Seems like people used to dance more. You know, hold hands, get close, accidentally feel each other up. And down. What about barn dances, cotillion dances, raves, dirty dancing? Wonder how many couples got engaged after nights of grooving, sweating and squeezing?
I’m talking about this — outdoor music and love — because I wonder about the spark of open-sky concerts today and how many times they lead to matchmaking. I say, more often than not, tunes = romance, and it’s alive and kicking.
Drive carefully down narrow, tricky River Road. Twenty minutes from downtown, Sayler Park magically appears. A vividly green place lost in the deep southwest corner of Cincinnati, it’s a hidden artistic community with a small-town, old-time feel. And for good reason — this Neverland of art was born in 1911.
Every second Saturday of the month from June through September, Nelson Sayler Memorial Park holds rich concerts backed by local artists. On June 13, Greg Mahan, Ashley Peacock and Ellery performed. I missed Mahan’s set due to a slight detour to catch some pretty scenery. OK, I was lost, spacing out, rocking out, thinking about lovers and monsters.
Finally arriving, I chatted it up with the day’s host, Alison Shephard of the band entheos. She and her brother, Carl Shepard, have a CD coming out in September.
Alison and her husband, Evan Hildebrandt, are also bad-ass visual artists. Their home, in the center of Sayler Park, is like a contemporary museum full of breathtaking paintings.
Not to mention the two whipped out a mural that hangs in the center of town.
The Sayler Park crowd was diverse and chillin’ — kids ripping leaves off of trees, men with gauged ears, bicycles, scooters, drooling dogs, blankets strewn about like puzzle pieces and, beside me, a newlywed couple that forgot about the music, wrapped up, kissing.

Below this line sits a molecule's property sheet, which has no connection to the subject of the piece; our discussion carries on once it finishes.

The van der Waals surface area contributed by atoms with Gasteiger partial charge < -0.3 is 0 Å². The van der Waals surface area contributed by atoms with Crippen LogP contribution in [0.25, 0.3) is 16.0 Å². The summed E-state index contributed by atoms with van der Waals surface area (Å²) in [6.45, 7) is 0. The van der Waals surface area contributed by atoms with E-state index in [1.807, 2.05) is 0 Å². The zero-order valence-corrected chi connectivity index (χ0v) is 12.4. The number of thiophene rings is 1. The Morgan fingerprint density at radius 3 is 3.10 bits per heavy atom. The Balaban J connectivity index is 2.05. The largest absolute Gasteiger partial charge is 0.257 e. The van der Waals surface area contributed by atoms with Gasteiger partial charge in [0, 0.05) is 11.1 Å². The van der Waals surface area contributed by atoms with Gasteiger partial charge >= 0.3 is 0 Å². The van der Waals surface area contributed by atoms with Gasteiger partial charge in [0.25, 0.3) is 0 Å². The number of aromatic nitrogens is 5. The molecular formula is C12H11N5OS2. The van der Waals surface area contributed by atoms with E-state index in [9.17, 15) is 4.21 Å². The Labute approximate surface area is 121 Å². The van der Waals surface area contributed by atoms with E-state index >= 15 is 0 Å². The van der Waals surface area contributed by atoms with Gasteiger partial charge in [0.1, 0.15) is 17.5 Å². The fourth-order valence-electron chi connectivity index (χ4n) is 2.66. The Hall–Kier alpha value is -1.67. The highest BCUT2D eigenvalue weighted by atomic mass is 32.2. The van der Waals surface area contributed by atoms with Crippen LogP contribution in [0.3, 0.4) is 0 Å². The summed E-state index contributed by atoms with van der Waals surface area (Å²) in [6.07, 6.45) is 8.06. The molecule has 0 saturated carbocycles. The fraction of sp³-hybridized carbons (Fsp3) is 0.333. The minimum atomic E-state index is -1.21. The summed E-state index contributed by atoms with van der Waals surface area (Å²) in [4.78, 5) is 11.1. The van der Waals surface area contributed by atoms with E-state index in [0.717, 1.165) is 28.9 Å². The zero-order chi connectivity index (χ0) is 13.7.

The immense, surreal trees provided shadowy land perfect for making out. Although Sayler Park had that Mayberry feel, a secret creative edge busted out between the massive tree trunks and picturesque homes. And the outdoor music led the way, a critical player in the town’s blushing mystique.
Peacock (pictured) hit the stage, passionately playing “Painted Over,” by his band The Times. His voice was crisp, clear and professional, and when he was done I parked next to him on the thick grass, asking him how he met his wife.
Turns out that one night he played at a Borders store and she was working there. Peacock glanced at her once. Then he turned to his buddy and announced, “I’m going to marry her.” And so he did. That’s what I’m talking about.
Then Ellery (Tasha and Justin Golden) took the stage. (They just spent some time recording with Grammy-winning producer Malcolm Burn.) And of course my theory was proven yet again — they’re a husband-and-wife team.
I’m not immune. When I was 15, my friends and I stopped to pick up a strange boy at a weird house. The front door flew open and a yellow-haired, blue-eyed boy appeared, smiling wickedly at the sun, holding an acoustic guitar. Wearing Ray Bans, he started playing “She Talks to Angels” by The Black Crowes.
I didn’t know his last name, but I loved The Black Crowes. I loved him because he loved The Black Crowes. Nothing more than that.
Thoughts of that personal, outdoor show still make me grin. Sensitive and creative, he liked to look at things. I liked to look at things. I mean, really look. Years later, we sang together. Well, sort of. It was at some park. Hot. Late. Anyway.
Watch a couple kick back on a restaurant patio at dusk. Add a little Jazz, and suddenly they’re reaching across the table touching fingers. Maybe it’s just about two people feeling a connection. Maybe it’s circumstance, coincidence or pure timing. Or maybe it has to do with our common taste in music, our celebrated vibe.
Here’s to the mystique of evergreen Sayler Park and the celebration of old-fashioned romance. I’d say there’s something to this magic. I think I’ll return and try my luck.
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